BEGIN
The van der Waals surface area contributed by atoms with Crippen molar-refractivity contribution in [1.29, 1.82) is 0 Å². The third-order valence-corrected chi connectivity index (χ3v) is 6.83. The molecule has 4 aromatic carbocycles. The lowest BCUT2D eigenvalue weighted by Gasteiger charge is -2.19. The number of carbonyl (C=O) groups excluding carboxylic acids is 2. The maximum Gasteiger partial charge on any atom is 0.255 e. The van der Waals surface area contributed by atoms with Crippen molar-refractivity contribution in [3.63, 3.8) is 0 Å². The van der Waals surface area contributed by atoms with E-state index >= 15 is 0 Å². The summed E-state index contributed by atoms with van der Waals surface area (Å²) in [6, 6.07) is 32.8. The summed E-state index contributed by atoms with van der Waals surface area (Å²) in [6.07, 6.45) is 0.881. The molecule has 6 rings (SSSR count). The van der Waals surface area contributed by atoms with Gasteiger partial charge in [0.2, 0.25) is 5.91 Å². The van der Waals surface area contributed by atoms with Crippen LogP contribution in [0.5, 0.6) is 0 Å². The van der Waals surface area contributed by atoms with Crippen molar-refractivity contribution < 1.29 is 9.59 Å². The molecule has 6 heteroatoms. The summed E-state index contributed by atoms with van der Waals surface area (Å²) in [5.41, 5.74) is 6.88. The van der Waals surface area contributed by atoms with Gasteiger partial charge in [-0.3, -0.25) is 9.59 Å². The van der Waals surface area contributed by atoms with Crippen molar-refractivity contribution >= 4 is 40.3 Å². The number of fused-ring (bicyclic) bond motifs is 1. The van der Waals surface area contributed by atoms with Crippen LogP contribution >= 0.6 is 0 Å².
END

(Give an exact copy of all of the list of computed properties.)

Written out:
The van der Waals surface area contributed by atoms with Crippen molar-refractivity contribution in [1.29, 1.82) is 0 Å². The third-order valence-corrected chi connectivity index (χ3v) is 6.83. The molecule has 4 aromatic carbocycles. The lowest BCUT2D eigenvalue weighted by Gasteiger charge is -2.19. The number of carbonyl (C=O) groups excluding carboxylic acids is 2. The maximum Gasteiger partial charge on any atom is 0.255 e. The van der Waals surface area contributed by atoms with Crippen molar-refractivity contribution in [3.63, 3.8) is 0 Å². The van der Waals surface area contributed by atoms with E-state index >= 15 is 0 Å². The summed E-state index contributed by atoms with van der Waals surface area (Å²) in [6, 6.07) is 32.8. The summed E-state index contributed by atoms with van der Waals surface area (Å²) in [6.07, 6.45) is 0.881. The molecule has 6 rings (SSSR count). The van der Waals surface area contributed by atoms with Gasteiger partial charge in [0.2, 0.25) is 5.91 Å². The van der Waals surface area contributed by atoms with Crippen LogP contribution in [0.5, 0.6) is 0 Å². The van der Waals surface area contributed by atoms with Crippen molar-refractivity contribution < 1.29 is 9.59 Å². The molecule has 6 heteroatoms. The summed E-state index contributed by atoms with van der Waals surface area (Å²) in [5.41, 5.74) is 6.88. The van der Waals surface area contributed by atoms with Gasteiger partial charge in [-0.3, -0.25) is 9.59 Å². The van der Waals surface area contributed by atoms with Crippen molar-refractivity contribution >= 4 is 40.3 Å². The number of fused-ring (bicyclic) bond motifs is 1. The van der Waals surface area contributed by atoms with Crippen LogP contribution >= 0.6 is 0 Å².